THE PRETREATMENT AND ENZYMATIC SACCHARIFICATION OF POPLAR WOOD
This study is concerned with the characterization of a process for converting lignocellulosic materials to soluble sugars and a lignin by-product. The sugars from the process are intended for feedstock to an alcohol fermentation process. The lignin may be used for its fuel value or as a polymer feedstock. In this study, the pretreatment of the lignocellulose can be divided into two stages; delignification and swelling. An ammonia/ethanol treatment at 190(DEGREES)C for 2 hours was found to be suitable for delignification. Swelling was best accomplished using sodium hydroxide/ethanol mixtures at 160(DEGREES)C for 30 minutes. The parameters of time, temperature and reactant concentration have not been optimized; however, a method for optimization of the process has been developed.^ Because of the close coupling between pretreatment and saccharification, a model of enzymatic hydrolysis was developed. The values of the parameters in the model reflect the degree of pretreatment. The model also includes the effects of substrate concentration, enzyme concentration, and product inhibition by cellobiose and glucose. Using such a model, it is possible to do a cost/benefit analysis of the pretreatment/saccharification process.^ In the course of these studies, it was found that some of the commonly used analytical procedures were inadequate and needed improvement. A technique for measuring total hexoses (both soluble and insoluble) in the presence of pentoses was developed using chromotropic acid. A technique for measuring total pentoses (both soluble and insoluble) in the presence of hexoses was also developed using orcinol. ^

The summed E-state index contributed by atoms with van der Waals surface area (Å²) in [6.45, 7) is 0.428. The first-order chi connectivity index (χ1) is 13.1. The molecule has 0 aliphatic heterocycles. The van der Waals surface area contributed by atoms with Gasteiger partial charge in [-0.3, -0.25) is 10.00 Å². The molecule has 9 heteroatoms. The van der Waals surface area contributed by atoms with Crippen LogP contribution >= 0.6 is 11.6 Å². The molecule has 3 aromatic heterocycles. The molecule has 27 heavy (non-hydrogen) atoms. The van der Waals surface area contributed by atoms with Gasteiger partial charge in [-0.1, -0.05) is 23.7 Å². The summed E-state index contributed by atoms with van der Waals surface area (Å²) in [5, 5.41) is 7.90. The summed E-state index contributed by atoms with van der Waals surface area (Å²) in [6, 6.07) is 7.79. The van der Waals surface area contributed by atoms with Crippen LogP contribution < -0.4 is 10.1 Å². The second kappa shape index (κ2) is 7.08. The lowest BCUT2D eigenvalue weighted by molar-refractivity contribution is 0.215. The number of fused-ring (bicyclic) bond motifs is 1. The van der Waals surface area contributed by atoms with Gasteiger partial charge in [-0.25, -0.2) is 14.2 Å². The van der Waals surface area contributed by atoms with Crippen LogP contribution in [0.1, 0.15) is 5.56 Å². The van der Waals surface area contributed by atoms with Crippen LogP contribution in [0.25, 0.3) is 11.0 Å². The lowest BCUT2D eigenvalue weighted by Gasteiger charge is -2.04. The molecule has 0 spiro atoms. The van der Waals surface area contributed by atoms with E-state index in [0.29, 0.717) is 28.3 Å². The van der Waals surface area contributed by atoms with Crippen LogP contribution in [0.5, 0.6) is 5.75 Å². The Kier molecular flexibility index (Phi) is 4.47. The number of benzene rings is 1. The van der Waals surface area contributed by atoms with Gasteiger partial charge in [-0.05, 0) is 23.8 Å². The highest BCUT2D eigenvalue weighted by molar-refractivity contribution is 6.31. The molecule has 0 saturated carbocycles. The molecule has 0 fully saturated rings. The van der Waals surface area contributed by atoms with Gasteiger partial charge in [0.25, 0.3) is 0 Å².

MARK THOMAS HOLTZAPPLE,
"THE PRETREATMENT AND ENZYMATIC SACCHARIFICATION OF POPLAR WOOD"
(January 1, 1981).
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